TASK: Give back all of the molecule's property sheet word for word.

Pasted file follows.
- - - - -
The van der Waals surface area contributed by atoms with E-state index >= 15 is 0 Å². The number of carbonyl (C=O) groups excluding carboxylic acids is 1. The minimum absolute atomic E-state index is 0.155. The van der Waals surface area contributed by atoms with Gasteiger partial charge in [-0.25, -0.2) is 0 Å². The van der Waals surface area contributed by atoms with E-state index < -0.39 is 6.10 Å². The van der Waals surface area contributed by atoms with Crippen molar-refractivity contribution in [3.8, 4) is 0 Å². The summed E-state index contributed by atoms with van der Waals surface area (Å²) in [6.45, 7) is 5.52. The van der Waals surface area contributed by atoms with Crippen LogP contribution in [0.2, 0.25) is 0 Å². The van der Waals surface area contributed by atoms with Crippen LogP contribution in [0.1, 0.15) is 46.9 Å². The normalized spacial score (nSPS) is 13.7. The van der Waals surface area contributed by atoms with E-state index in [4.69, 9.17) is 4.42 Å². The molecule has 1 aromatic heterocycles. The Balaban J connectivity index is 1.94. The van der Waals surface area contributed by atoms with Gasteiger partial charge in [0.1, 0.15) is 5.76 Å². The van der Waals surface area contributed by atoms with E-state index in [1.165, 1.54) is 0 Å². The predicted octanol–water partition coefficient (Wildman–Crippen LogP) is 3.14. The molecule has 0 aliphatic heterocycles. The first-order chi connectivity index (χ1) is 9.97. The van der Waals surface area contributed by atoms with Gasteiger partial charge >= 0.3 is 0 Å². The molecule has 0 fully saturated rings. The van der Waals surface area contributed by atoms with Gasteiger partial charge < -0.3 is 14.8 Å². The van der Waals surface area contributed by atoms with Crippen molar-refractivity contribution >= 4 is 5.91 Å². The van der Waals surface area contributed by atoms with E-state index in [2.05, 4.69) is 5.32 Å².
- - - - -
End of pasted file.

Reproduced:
The van der Waals surface area contributed by atoms with E-state index >= 15 is 0 Å². The number of carbonyl (C=O) groups excluding carboxylic acids is 1. The minimum absolute atomic E-state index is 0.155. The van der Waals surface area contributed by atoms with Gasteiger partial charge in [-0.25, -0.2) is 0 Å². The van der Waals surface area contributed by atoms with E-state index < -0.39 is 6.10 Å². The van der Waals surface area contributed by atoms with Crippen molar-refractivity contribution in [3.8, 4) is 0 Å². The summed E-state index contributed by atoms with van der Waals surface area (Å²) in [6.45, 7) is 5.52. The van der Waals surface area contributed by atoms with Crippen LogP contribution in [0.2, 0.25) is 0 Å². The van der Waals surface area contributed by atoms with Crippen LogP contribution in [0.1, 0.15) is 46.9 Å². The normalized spacial score (nSPS) is 13.7. The van der Waals surface area contributed by atoms with E-state index in [4.69, 9.17) is 4.42 Å². The molecule has 1 aromatic heterocycles. The Balaban J connectivity index is 1.94. The van der Waals surface area contributed by atoms with Gasteiger partial charge in [0.1, 0.15) is 5.76 Å². The van der Waals surface area contributed by atoms with E-state index in [1.165, 1.54) is 0 Å². The predicted octanol–water partition coefficient (Wildman–Crippen LogP) is 3.14. The molecule has 0 aliphatic heterocycles. The first-order chi connectivity index (χ1) is 9.97. The van der Waals surface area contributed by atoms with Gasteiger partial charge >= 0.3 is 0 Å². The molecule has 0 fully saturated rings. The van der Waals surface area contributed by atoms with Gasteiger partial charge < -0.3 is 14.8 Å². The van der Waals surface area contributed by atoms with Crippen molar-refractivity contribution >= 4 is 5.91 Å². The van der Waals surface area contributed by atoms with E-state index in [2.05, 4.69) is 5.32 Å².